A Debt of Death is Now Available

I’m happy and proud to announce the release of A Debt of Deaththe fourth book in the Adam Lapid Mysteries series.

This book takes place in January, 1951, a few months following the conclusion of The Auschwitz Violinist, and has Adam running into some of the most sordid, vivid, and memorable characters I’ve ever created.

The book begins with Adam finding the body of a man on Allenby Street, a man Adam knows quite well. Soon, Adam is in the middle of an investigation which will place him in great danger.

A Debt of Death is most action-packed, fast-paced, and suspenseful of the Adam Lapid novels — all in my opinion, of course — so you should be able to breeze right through it. Expect lots of twists, shocks, and surprises.

A Debt of Death is currently out in ebook form only. I will have a paperback version up in a few weeks. It is, for the moment, also available on Kindle Unlimited. If you’re looking for a riveting read, check out A Debt of Death.

 

 

Does Your Character Need To Grow?

One of the most common precepts of modern fiction writing is that your character needs to grow or change over the course of a novel (or series). If this does not happen, the overall enjoyment a reader will derive from your book will be diminished. This is said to be true even if the plot of your novel is exemplary.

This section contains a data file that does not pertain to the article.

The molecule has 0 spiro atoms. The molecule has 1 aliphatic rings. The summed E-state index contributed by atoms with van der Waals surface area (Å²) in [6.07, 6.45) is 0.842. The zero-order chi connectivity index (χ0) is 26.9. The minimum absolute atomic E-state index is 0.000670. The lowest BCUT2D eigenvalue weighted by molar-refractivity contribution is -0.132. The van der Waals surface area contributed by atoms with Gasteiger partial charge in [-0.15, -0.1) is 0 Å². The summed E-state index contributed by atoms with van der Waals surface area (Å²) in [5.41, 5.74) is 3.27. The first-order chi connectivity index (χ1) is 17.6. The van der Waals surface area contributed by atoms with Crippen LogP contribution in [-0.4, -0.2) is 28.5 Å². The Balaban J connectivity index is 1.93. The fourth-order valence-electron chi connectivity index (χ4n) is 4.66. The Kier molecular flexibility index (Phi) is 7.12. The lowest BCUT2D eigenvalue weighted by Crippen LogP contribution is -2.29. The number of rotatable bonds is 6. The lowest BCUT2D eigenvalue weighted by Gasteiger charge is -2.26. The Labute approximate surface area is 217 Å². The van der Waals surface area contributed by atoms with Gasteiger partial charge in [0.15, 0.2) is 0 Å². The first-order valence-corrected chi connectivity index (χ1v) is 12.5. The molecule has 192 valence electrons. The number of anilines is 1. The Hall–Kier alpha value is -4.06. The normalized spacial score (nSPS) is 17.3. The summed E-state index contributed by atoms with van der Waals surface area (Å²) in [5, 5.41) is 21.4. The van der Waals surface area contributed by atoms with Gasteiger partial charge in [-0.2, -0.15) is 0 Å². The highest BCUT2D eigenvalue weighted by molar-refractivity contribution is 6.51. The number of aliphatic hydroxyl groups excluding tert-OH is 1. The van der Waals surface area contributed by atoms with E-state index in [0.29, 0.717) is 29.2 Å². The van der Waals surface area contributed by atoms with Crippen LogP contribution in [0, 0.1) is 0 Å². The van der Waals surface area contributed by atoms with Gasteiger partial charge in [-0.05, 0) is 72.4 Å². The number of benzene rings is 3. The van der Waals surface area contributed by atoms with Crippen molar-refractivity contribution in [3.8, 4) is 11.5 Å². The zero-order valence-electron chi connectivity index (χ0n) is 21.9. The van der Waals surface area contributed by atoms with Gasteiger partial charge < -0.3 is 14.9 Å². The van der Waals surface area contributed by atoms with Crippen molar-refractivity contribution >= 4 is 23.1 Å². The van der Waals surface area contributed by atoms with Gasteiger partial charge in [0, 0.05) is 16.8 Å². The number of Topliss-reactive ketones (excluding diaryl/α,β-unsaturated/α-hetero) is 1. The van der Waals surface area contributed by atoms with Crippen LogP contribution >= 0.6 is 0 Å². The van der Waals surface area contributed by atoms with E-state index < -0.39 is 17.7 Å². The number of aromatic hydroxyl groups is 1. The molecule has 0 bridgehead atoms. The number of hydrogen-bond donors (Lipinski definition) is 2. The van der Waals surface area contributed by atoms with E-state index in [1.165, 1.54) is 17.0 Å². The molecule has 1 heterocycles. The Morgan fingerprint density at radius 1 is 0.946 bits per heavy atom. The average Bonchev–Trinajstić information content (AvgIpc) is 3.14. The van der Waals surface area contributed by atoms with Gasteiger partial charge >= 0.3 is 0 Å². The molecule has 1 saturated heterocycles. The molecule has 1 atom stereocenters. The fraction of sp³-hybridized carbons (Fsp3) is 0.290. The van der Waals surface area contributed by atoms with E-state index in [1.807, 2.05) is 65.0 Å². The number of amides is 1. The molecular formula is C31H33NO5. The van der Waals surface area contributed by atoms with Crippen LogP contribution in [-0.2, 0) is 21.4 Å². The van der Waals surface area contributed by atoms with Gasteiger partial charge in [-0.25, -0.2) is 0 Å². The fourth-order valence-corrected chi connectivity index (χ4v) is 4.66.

This is why one hears often of the need for a character arc. It is a literary term for the personal development journey your protagonist is supposed to go through for your story to be complete.

But is this really the case? In the past, it sure wasn’t. Erle Stanley Gardner wrote a bushel of novels starring Perry Mason and dear old Perry didn’t change one iota throughout the lot of them. That didn’t seem to affect sales of Perry Mason novels, which were stratospheric. Gardner became a household name, and so did Perry Mason–both in books and on Television.

A similar lack of growth or personal development was common with other popular literary characters from that time period. They remained virtually the same, one novel after the next, and readers didn’t seem to mind. These characters maintained the same marital status (or lack thereof), never aged, and retained much of the same idiosyncrasies and frame of mind.